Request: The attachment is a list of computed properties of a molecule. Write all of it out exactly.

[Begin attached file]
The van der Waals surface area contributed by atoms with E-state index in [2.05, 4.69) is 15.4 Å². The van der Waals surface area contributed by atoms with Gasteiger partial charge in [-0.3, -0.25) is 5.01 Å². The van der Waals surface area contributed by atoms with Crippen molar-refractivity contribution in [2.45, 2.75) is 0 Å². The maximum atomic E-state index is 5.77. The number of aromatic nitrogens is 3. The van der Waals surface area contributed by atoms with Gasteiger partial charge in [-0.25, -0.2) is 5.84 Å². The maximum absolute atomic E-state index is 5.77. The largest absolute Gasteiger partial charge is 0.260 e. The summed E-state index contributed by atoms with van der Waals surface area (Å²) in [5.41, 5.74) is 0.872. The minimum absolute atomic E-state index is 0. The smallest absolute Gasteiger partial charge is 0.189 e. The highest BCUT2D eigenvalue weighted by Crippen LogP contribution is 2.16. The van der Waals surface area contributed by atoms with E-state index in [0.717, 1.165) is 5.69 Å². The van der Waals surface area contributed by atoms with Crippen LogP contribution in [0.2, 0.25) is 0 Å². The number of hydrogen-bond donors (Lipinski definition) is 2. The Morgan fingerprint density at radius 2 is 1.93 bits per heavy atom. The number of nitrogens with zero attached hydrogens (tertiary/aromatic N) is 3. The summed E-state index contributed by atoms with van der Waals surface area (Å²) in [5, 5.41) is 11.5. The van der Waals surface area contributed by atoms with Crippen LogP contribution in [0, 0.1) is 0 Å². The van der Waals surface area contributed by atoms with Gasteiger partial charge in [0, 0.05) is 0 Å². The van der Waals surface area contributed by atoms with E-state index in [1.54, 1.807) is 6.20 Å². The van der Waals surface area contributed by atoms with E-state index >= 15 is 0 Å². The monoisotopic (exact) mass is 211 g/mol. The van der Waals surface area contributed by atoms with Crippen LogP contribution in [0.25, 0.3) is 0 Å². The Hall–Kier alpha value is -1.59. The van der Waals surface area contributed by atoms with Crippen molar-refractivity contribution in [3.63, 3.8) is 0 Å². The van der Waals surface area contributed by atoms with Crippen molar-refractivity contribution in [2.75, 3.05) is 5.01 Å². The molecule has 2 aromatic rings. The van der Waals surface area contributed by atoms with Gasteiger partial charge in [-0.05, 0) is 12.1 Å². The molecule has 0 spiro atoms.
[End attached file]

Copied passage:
The van der Waals surface area contributed by atoms with E-state index in [2.05, 4.69) is 15.4 Å². The van der Waals surface area contributed by atoms with Gasteiger partial charge in [-0.3, -0.25) is 5.01 Å². The van der Waals surface area contributed by atoms with Crippen molar-refractivity contribution in [2.45, 2.75) is 0 Å². The maximum atomic E-state index is 5.77. The number of aromatic nitrogens is 3. The van der Waals surface area contributed by atoms with Gasteiger partial charge in [-0.25, -0.2) is 5.84 Å². The maximum absolute atomic E-state index is 5.77. The largest absolute Gasteiger partial charge is 0.260 e. The summed E-state index contributed by atoms with van der Waals surface area (Å²) in [5.41, 5.74) is 0.872. The minimum absolute atomic E-state index is 0. The smallest absolute Gasteiger partial charge is 0.189 e. The highest BCUT2D eigenvalue weighted by Crippen LogP contribution is 2.16. The van der Waals surface area contributed by atoms with E-state index in [0.717, 1.165) is 5.69 Å². The van der Waals surface area contributed by atoms with Crippen LogP contribution in [0.2, 0.25) is 0 Å². The number of hydrogen-bond donors (Lipinski definition) is 2. The Morgan fingerprint density at radius 2 is 1.93 bits per heavy atom. The number of nitrogens with zero attached hydrogens (tertiary/aromatic N) is 3. The summed E-state index contributed by atoms with van der Waals surface area (Å²) in [5, 5.41) is 11.5. The van der Waals surface area contributed by atoms with Crippen LogP contribution in [0, 0.1) is 0 Å². The van der Waals surface area contributed by atoms with Gasteiger partial charge in [0, 0.05) is 0 Å². The van der Waals surface area contributed by atoms with E-state index in [1.54, 1.807) is 6.20 Å². The van der Waals surface area contributed by atoms with E-state index >= 15 is 0 Å². The monoisotopic (exact) mass is 211 g/mol. The van der Waals surface area contributed by atoms with Crippen LogP contribution in [0.25, 0.3) is 0 Å². The Hall–Kier alpha value is -1.59. The van der Waals surface area contributed by atoms with Crippen molar-refractivity contribution in [3.63, 3.8) is 0 Å². The van der Waals surface area contributed by atoms with Crippen molar-refractivity contribution in [2.75, 3.05) is 5.01 Å². The molecule has 2 aromatic rings. The van der Waals surface area contributed by atoms with Gasteiger partial charge in [-0.05, 0) is 12.1 Å². The molecule has 0 spiro atoms.